“The real division is not between conservatives and revolutionaries but between authoritarians and libertarians”
George Orwell was not only a writer whom I fell in love with in my late teens and early twenties, but was also a man with qualities, as shown in his writing and his life, that seemed to me heroic.
What struck me about Orwell and his writing was always the humanity of the man, and the honesty to test himself and his beliefs. He knew, it seemed, what he was, and was aware of the prejudices which class, sex, and culture impose (on all of us). He was also someone who could examine his beliefs and was not afraid to admit he was wrong
Nowhere does this show itself so clearly as in two of his great autobiographical, journalistic writings, Down and Out In Paris and London, and Homage to Catalonia, published in 1938. This book recounts Orwell’s experiences in the Spanish Civil War. Like many on the left Orwell went to Spain to fight Fascism. Which in Spain took a different form from Germany and Italy. The democratically elected government in Spain was left leaning. An alliance of various right wing groupings (supported by the arms from Germany and Italy) attempted to overthrow that government. Although there were several right wing groups with their own agenda, they were more united against the left than the multiplicity of left wing groupings were in their prime focus against their common enemy, the right. Primarily, though Russia supported the left, what the Communist Party was supporting was State Capitalism. Some of the other leftist groups, notably the ‘Trotskyist’ Marxist P.O.U.M (the militia Orwell fought alongside when he first went to Spain) and the Anarchists, were fighting for a bottom-up workers’ revolution.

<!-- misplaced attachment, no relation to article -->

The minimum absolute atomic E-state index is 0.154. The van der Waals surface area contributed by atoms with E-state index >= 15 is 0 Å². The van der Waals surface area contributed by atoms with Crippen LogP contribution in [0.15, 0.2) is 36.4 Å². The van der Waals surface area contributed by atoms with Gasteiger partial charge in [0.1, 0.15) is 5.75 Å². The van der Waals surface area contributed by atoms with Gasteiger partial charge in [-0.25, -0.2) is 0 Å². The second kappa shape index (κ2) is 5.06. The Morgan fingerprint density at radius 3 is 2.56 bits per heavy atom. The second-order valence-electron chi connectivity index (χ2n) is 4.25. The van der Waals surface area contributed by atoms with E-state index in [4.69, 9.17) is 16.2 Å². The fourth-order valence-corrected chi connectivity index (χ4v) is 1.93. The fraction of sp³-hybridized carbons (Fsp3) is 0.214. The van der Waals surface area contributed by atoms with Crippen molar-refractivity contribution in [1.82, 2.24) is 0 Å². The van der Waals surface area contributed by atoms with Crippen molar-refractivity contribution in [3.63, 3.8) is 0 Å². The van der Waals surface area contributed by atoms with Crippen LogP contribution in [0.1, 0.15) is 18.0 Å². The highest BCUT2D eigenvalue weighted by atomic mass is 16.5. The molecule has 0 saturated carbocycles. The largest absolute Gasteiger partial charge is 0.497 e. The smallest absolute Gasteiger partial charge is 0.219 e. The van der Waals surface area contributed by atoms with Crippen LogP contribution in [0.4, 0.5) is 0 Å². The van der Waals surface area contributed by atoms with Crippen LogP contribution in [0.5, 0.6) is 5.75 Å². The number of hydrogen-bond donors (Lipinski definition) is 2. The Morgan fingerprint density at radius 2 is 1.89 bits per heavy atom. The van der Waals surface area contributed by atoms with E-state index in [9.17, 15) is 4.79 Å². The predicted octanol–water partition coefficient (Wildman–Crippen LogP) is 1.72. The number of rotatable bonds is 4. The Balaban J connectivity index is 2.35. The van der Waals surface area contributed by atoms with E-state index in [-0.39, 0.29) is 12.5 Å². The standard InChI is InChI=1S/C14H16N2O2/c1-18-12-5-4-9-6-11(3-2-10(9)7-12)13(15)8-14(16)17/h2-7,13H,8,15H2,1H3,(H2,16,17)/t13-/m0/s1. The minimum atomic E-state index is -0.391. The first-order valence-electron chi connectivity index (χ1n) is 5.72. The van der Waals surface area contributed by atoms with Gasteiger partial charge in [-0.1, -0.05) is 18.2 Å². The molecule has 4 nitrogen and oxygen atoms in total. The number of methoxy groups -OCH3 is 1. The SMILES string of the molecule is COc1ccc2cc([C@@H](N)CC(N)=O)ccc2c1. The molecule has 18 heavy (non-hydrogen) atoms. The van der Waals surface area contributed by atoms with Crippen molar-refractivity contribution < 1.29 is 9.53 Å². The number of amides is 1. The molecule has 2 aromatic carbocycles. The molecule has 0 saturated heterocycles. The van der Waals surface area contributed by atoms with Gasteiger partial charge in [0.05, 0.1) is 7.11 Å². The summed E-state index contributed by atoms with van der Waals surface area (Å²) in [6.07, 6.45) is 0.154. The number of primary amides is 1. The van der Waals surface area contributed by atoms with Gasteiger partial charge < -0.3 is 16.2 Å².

Initially trying to get papers to go to Spain to fight for the Republic, Orwell did approach Harry Pollitt, General Secretary of the Communist Party of Great Britain. (Those Britons intending to fight for the Republic needed supporting documents from a British left organisation. Pollitt however did not consider Orwell ‘sound’. This meant Orwell got his papers from the ILP, the Independent Labour Party. Practically, this meant that he was assigned to a militia which was predominantly P.O.U.M . Had the CP given him papers, he would have entered the war with P.S.U.C , the ‘official’ Communist Party (Stalinist) line. And his experience would have been a vastly different one. An ‘official’ CP line was put out, and widely reported in the Press, that the P.O.U.M were fifth columnists, and were in fact a front for the Fascists. P.O.U.M and the more left wing trades union groupings (F.A.I; C.N.T – Anarchists) were of course nothing of the sort, but were interested in winning a revolution, as well as a war.
Except for the small revolutionary groups which exist in all countries, the whole world was determined upon preventing revolution in Spain. In particular the Communist Party, with Soviet Russia behind it, had thrown its whole weight against the revolution. It was the Communist thesis that revolution at this stage would be fatal and that what was to be aimed at in Spain was not workers’ control, but bourgeois democracy. It hardly needs pointing out why ‘liberal’ capitalist opinion took the same line.